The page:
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About the Punto Urban Art Museum

NSCDC founded Massachusetts’ first and only public art program designed with an anti-displacement strategy to enhance the lives of people who live in a low-income community.


The Punto Urban Art Museum (PUAM) was born out of a year-long, comprehensive community process in 2013. NSCDC led a strategic planning process with neighborhood residents, business owners and city officials to create The Point Vision & Action Plan. The plan aimed at measurable improvements for the quality of life of Point neighborhood residents. One of the key goals of the plan was to reduce the stigma directed at the Point neighborhood and its residents. Stigma was seen as a substantial barrier to opportunity, particularly for the neighborhood’s young people.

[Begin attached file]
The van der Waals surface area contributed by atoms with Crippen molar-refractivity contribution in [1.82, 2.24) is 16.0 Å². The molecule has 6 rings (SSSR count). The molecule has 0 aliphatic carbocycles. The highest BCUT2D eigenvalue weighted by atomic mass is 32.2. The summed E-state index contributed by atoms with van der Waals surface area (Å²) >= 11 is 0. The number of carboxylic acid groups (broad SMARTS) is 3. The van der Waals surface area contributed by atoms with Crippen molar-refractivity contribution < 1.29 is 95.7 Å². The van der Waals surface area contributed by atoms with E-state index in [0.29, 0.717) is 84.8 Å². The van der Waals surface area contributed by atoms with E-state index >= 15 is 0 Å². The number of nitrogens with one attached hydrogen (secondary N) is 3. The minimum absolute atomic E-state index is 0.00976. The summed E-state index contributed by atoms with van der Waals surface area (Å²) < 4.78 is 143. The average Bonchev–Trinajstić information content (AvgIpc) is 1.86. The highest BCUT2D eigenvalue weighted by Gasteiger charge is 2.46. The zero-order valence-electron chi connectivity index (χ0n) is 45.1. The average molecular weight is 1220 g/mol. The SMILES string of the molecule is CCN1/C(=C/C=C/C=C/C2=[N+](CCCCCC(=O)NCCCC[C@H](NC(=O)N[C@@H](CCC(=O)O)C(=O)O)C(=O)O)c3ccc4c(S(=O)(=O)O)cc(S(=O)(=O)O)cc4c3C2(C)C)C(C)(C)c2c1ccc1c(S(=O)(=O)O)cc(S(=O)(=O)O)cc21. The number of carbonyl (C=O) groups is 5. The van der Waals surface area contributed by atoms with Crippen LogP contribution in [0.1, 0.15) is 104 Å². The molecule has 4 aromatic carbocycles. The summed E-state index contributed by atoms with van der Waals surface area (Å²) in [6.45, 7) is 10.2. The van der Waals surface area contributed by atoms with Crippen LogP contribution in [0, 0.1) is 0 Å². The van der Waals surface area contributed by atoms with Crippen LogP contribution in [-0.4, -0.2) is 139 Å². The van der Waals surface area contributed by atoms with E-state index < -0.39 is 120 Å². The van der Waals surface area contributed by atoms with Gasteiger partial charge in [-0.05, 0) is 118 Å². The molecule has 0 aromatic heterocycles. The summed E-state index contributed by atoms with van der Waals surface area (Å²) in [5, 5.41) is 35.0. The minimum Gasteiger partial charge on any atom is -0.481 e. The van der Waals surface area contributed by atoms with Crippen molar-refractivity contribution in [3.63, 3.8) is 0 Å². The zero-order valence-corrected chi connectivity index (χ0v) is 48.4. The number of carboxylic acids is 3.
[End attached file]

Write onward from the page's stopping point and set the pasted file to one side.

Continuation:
PUAM launched in 2017, and after two seasons, residents and visitors are able to view 75 murals within a three-block radius. Many of the artists invited to contribute a mural are world-renowned, including Chor Boogie, HULA, and Aquarela. The other artists are local, with priority given to Point and Salem-based artists.


What Makes PUAM Special?

PUAM has established a model for leveraging public art to benefit low-income neighborhoods in an equitable way that doesn’t result in displacement.


PUAM is ultimately governed by NSCDC’s Board of Directors, whose by-laws provide that one-third of the directors be low-income or live in a low-income census tract served by NSCDC. Residents and small-business owners in the Point have a seat at the table when the organization’s priorities are set.

All of PUAM’s murals are on either deed-restricted, affordable housing properties (i.e., rent controlled) or public properties (non-residential sites). PUAM also offers many opportunities to local artists, including the “local artists wall” set on the National Grid cement wall bordering Peabody Street.